Cutting Edge > Introductory Courses > Browse Activities > 'Radioactive' decay of chewing gum

Isotopic decay of chewing gum

Kyle Nichols
,
Skidmore College
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This activity has benefited from input from faculty educators beyond the author through a review and suggestion process.

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This page first made public: Jul 11, 2008

Summary

This activity allows students to see (and feel) the decay of chewing gum as it relates to ½ lives. One or two students chew gum during class and each minute they weigh the gum. At the end of the experiment students calculate the half-live of chewing gum.

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Context

Audience

I use this as an in-class activity during an introductory 'lecture' on isotopic dating.

Skills and concepts that students must have mastered

Students do not require mastery of any skills or concepts. They must have completed the appropriate reading before class and be comfortable reading and understanding equations.

How the activity is situated in the course

I use this demonstration during class time after I introduce the basics of isotopic decay. I take several minutes to explain that the demonstration is an analog to isotopic decay. I make sure to point out that decay results in a different isotope, not a loss of material. In the gum demonstration the resultant product is just taken up by the body. As the students are collecting the data, I explain and define the equation and also open discussion about error and uncertainty. I graph the data real-time so students can see the trend.

Goals

Content/concepts goals for this activity

The goal of this activity is for the students to understand isotopic decay and half-lives.

Higher order thinking skills goals for this activity

Depending on how the activity is designed, students will be exposed to hypothesis testing (if different types of gum are used), quantification of data and model fitting, spread sheet models, and identifying sources of error.

Other skills goals for this activity

None really...unless it adopted as a mini-laboratory exercise.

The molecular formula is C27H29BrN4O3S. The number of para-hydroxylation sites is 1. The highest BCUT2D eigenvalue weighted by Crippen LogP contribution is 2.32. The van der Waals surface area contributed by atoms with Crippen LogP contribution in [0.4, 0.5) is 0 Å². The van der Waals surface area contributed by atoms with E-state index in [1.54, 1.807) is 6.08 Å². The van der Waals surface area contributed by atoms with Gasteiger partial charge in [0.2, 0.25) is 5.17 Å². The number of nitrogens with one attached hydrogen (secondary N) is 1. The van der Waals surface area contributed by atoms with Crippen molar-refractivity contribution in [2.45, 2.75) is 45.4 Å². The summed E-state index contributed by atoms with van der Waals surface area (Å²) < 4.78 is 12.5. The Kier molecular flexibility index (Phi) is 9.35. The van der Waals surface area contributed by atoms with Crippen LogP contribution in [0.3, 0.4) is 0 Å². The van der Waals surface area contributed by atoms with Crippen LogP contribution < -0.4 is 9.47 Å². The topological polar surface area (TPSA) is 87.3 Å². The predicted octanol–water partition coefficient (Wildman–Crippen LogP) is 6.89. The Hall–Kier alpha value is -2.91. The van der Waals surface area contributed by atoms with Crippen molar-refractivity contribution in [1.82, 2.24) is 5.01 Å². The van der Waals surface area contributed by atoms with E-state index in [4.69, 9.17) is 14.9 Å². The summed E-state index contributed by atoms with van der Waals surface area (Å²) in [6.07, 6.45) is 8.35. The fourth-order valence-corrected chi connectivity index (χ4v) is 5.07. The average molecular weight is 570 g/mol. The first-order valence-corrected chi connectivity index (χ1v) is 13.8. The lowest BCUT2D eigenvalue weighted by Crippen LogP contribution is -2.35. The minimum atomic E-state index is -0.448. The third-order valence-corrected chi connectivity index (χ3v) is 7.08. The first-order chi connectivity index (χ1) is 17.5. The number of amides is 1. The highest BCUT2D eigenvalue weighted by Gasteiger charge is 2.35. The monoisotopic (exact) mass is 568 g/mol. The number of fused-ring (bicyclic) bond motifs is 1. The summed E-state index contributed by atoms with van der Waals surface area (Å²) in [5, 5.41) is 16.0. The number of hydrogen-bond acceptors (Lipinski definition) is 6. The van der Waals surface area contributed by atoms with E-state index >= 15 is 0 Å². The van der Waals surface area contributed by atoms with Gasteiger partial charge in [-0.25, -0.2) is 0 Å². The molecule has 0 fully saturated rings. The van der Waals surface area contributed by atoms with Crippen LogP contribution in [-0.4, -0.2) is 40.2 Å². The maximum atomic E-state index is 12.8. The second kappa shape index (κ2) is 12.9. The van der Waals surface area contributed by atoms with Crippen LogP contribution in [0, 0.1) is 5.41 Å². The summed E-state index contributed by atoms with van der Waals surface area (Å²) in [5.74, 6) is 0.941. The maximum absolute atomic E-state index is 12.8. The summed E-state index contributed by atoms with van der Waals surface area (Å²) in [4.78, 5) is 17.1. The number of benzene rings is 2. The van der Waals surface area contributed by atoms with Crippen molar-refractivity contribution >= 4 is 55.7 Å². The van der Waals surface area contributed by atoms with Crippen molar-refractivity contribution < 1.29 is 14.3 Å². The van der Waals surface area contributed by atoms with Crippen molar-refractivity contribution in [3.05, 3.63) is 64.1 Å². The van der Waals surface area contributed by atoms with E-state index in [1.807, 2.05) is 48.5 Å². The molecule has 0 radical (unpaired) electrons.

Description of the activity/assignment

Student preparation for this assignment is the same as any other class. They are responsible to complete the reading before class. After I have introduced the concept of isotopic decay I have three student volunteers conduct the 'experiment'. One student is the time keeper while the other two students chew gum and weigh the gum at one minute intervals. The only instructions to the students are to chew consistently and to make sure they try to weigh a 'dry' piece of gum. The time keeper is responsible for making sure the gum chewers weigh the sample after each minute of chewing. I enter the data into a spread sheet as it is collected. That way I can discuss the data, explain the equations and ask questions. The entire experiment takes about 25 minutes to complete. After all of the data are collected, we determine half-lives through an iterative process by minimizing the RMS error. This also allows me to introduce error and one way to quantify it.

This demonstration could be expanded into a component of a laboratory. Multiple students could chew the same gum to increase the sample size, the could chew different types of gum and measure a different decay constant, they could plot their own graphs, calculate their own decay constants and half-lives, and use a type of candy that does not follow the from exponential decay form. In this form students could form their own hypotheses and test them.

There is no additional information that you need to know. I have included a spreadsheet of data from Fall 2007. You can use the same spreadsheet and just adjust for the data from your students. The only thing to keep in mind is that gum will not decay to almost 0 because there is a portion of the gum that will remain. We are only interested in the portion of the gum that does 'decay'. Therefore, I have included a 'mass correction' calculation based on the mass of the gum after the 10 minute mark.

Determining whether students have met the goals

No real evaluation as it is designed, other than asking questions during the exercise. This exercise would work well with clickers or as a lab exercise.

More information about assessment tools and techniques.

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